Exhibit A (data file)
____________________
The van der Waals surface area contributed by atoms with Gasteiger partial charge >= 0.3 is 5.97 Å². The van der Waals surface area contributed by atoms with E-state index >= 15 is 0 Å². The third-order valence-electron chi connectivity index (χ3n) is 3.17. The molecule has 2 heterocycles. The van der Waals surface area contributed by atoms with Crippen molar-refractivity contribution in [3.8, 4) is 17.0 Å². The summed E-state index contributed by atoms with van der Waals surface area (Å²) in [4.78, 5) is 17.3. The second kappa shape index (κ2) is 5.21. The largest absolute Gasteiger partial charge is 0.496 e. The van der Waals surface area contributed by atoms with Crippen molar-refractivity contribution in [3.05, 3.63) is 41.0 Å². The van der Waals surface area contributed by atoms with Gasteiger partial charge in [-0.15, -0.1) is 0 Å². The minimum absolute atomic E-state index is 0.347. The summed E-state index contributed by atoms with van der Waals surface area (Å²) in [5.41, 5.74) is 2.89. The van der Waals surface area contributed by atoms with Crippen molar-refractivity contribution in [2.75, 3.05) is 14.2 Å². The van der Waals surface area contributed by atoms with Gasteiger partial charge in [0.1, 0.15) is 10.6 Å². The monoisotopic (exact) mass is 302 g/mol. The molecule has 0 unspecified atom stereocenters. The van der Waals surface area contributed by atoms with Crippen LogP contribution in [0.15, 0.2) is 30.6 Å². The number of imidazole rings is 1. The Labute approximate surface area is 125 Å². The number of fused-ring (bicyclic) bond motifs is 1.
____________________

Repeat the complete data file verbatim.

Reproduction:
The van der Waals surface area contributed by atoms with Gasteiger partial charge >= 0.3 is 5.97 Å². The van der Waals surface area contributed by atoms with E-state index >= 15 is 0 Å². The third-order valence-electron chi connectivity index (χ3n) is 3.17. The molecule has 2 heterocycles. The van der Waals surface area contributed by atoms with Crippen molar-refractivity contribution in [3.8, 4) is 17.0 Å². The summed E-state index contributed by atoms with van der Waals surface area (Å²) in [4.78, 5) is 17.3. The second kappa shape index (κ2) is 5.21. The largest absolute Gasteiger partial charge is 0.496 e. The van der Waals surface area contributed by atoms with Crippen molar-refractivity contribution in [3.05, 3.63) is 41.0 Å². The van der Waals surface area contributed by atoms with Gasteiger partial charge in [-0.15, -0.1) is 0 Å². The minimum absolute atomic E-state index is 0.347. The summed E-state index contributed by atoms with van der Waals surface area (Å²) in [5.41, 5.74) is 2.89. The van der Waals surface area contributed by atoms with Crippen molar-refractivity contribution in [2.75, 3.05) is 14.2 Å². The van der Waals surface area contributed by atoms with Gasteiger partial charge in [0.1, 0.15) is 10.6 Å². The monoisotopic (exact) mass is 302 g/mol. The molecule has 0 unspecified atom stereocenters. The van der Waals surface area contributed by atoms with Crippen LogP contribution in [0.15, 0.2) is 30.6 Å². The number of imidazole rings is 1. The Labute approximate surface area is 125 Å². The number of fused-ring (bicyclic) bond motifs is 1.